When I am asked to present, I am often asked to provide my materials ahead of time for the conference committee to preview or to put in a file for participants. I gladly provide them with my materials, but then usually get a call. Often, the presentation that I send doesn’t make sense to the people who are previewing it. They often call and ask for me to send my notes along as well. This is when I politely, but firmly tell them “no”. Yes, I want to present for their group and assist their educators in understanding my materials, but no, I will not provide the verbatim information that I am going to be sharing.
This seems contradictory. After all, how are people supposed to walk away with anything if they don’t have exactly what you said with them in the end? But I don’t buy into that. I have developed a great method for presenting and sharing information over the years; it’s part of what makes me a great teacher and I’m going to offer you the exact recipe for that method here today. It’s why yes means no.
Present – Don’t Read
The first thing to remember about any presentation is that it’s an outline. Whatever you develop, whether it be a powerpoint (yuck) or a prezi or a blog, it’s there as an outline for you to do your thing. Once you stand in front of a group, use each piece of your presentation as a starting point for the true bulk of your information. People will never engage with you or truly learn that material you are presenting if you make them read it. If you walk in and have your information in bullets on some slides, what gives people any incentive to listen to you? They can read it and then zone out. Instead, create a great presentation with….
On each slide, choose an anecdote, comic or big idea to get you started. Often, I use a particularly relevant comic to the overall idea of my slide to get people interested in my information. It pulls them in, loosens them up, and prepares them to trust me as a presenter. It also connects my ideas and information with something memorable, so when they leave my session I know they will walk away with something tangible in their minds.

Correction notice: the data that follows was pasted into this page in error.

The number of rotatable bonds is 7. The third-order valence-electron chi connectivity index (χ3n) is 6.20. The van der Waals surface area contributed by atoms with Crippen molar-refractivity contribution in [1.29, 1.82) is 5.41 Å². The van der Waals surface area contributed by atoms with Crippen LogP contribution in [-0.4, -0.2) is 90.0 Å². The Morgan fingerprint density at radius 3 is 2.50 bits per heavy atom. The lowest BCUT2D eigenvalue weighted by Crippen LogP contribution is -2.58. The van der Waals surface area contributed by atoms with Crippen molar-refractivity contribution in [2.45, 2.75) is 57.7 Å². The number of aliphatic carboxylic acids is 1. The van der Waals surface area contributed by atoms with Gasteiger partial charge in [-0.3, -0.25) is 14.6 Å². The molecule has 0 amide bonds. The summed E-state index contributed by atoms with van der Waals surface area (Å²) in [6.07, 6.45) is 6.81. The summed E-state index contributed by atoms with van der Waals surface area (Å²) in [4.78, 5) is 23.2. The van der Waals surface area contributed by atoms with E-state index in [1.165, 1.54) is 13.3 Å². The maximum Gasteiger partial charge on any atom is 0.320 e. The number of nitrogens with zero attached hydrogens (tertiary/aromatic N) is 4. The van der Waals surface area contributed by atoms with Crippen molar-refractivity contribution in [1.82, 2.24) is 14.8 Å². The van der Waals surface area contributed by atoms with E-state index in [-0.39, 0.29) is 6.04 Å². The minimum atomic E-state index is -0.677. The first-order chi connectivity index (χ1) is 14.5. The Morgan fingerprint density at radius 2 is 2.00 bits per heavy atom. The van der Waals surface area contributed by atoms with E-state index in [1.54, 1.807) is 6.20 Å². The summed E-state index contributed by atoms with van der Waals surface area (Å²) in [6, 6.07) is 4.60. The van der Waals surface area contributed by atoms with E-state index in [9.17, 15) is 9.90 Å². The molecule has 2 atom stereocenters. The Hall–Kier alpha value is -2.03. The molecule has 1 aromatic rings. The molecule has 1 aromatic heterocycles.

Choose a Theme
This is some of the most fun that I get out of creating presentations. Each one that I do has a theme around it, which I stick to. I’ve done things like building a custom car to talk about creating an Arts Integration program, using Sesame Street characters to describe the personalities in a building, or even using different cameras and lenses to describe how to change perspective. Whatever theme you choose, stick with it throughout your presentation as a common thread that ties everything together.
For me, I always budget one slide for every 2-3 minutes. So if I’m giving a 60 minute presentation, that’s 20 slides MAX to leave room for questions. And remember – each slide will only have big ideas and an engagement item (picture, comic, video, etc) so that you can really delve into your information and get the audience listening. This way, you can be assured of garnering some high-quality questions and feedback at the end.
In my presentations, I usually also allot some time for my participants to DO something. Whether it be an empathy map to think about the information from a different point of view, a gallery walk where people share their ideas on post-it notes throughout the room, or some simple Arts Integration strategies such as call and response or mirroring, I get all of my participants to do a low-risk activity to interact with my information throughout the session.
And that’s it!
I keep my presentations fairly simple but crammed with a lot of information. This method works so well at engaging each person with the information, making it personal to them while at the same time, ensuring that I am more than a bland powerpoint. I get to be the person that fosters their active learning of my material. Which means I will say Yes…and No…every single time.
Susan Riley is the founder and President of EducationCloset.com. She focuses on teacher professional development in arts integration, Common Core State Standards, 21st century learning skills, and technology. She is also a published author and frequent presenter at national conferences on Arts Integration and Arts and the Common Core.
Susan holds a Bachelor of Music degree in Music Education from the prestigious Westminster Choir College in Princeton, NJ and a Master of Science in Education Administration from McDaniel College in Westminster, MD. She lives in Westminster, MD with her husband and daughter.